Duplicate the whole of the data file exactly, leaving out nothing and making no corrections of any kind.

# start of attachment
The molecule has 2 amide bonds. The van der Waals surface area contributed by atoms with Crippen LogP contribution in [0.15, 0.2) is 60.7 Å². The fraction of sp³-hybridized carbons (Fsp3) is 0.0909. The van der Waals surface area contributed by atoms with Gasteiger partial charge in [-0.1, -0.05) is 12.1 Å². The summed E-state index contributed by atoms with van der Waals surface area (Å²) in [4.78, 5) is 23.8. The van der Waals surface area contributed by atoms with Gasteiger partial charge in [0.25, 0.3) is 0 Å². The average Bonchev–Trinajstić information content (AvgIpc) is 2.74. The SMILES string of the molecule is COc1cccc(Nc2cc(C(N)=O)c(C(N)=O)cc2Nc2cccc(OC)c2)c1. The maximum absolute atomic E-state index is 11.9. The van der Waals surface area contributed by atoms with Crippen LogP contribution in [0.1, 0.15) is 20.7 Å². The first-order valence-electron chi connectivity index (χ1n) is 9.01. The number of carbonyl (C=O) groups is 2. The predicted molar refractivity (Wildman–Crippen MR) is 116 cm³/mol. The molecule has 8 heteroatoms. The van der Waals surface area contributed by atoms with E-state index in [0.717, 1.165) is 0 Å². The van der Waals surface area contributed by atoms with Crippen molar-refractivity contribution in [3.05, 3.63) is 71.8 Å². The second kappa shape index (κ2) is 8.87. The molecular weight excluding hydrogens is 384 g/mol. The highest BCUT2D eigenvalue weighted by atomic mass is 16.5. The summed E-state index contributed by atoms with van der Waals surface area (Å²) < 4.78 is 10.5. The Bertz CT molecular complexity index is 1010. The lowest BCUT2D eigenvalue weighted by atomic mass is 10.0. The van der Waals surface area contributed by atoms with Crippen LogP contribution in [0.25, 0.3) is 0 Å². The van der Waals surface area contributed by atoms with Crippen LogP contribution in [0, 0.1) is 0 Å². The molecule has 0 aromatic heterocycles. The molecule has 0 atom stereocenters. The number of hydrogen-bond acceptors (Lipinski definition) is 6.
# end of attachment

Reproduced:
The molecule has 2 amide bonds. The van der Waals surface area contributed by atoms with Crippen LogP contribution in [0.15, 0.2) is 60.7 Å². The fraction of sp³-hybridized carbons (Fsp3) is 0.0909. The van der Waals surface area contributed by atoms with Gasteiger partial charge in [-0.1, -0.05) is 12.1 Å². The summed E-state index contributed by atoms with van der Waals surface area (Å²) in [4.78, 5) is 23.8. The van der Waals surface area contributed by atoms with Gasteiger partial charge in [0.25, 0.3) is 0 Å². The average Bonchev–Trinajstić information content (AvgIpc) is 2.74. The SMILES string of the molecule is COc1cccc(Nc2cc(C(N)=O)c(C(N)=O)cc2Nc2cccc(OC)c2)c1. The maximum absolute atomic E-state index is 11.9. The van der Waals surface area contributed by atoms with Crippen LogP contribution in [0.1, 0.15) is 20.7 Å². The first-order valence-electron chi connectivity index (χ1n) is 9.01. The number of carbonyl (C=O) groups is 2. The predicted molar refractivity (Wildman–Crippen MR) is 116 cm³/mol. The molecule has 8 heteroatoms. The van der Waals surface area contributed by atoms with E-state index in [0.717, 1.165) is 0 Å². The van der Waals surface area contributed by atoms with Crippen molar-refractivity contribution in [3.05, 3.63) is 71.8 Å². The second kappa shape index (κ2) is 8.87. The molecular weight excluding hydrogens is 384 g/mol. The highest BCUT2D eigenvalue weighted by atomic mass is 16.5. The summed E-state index contributed by atoms with van der Waals surface area (Å²) < 4.78 is 10.5. The Bertz CT molecular complexity index is 1010. The lowest BCUT2D eigenvalue weighted by atomic mass is 10.0. The van der Waals surface area contributed by atoms with Crippen LogP contribution in [0.25, 0.3) is 0 Å². The van der Waals surface area contributed by atoms with Crippen LogP contribution in [0, 0.1) is 0 Å². The molecule has 0 aromatic heterocycles. The molecule has 0 atom stereocenters. The number of hydrogen-bond acceptors (Lipinski definition) is 6.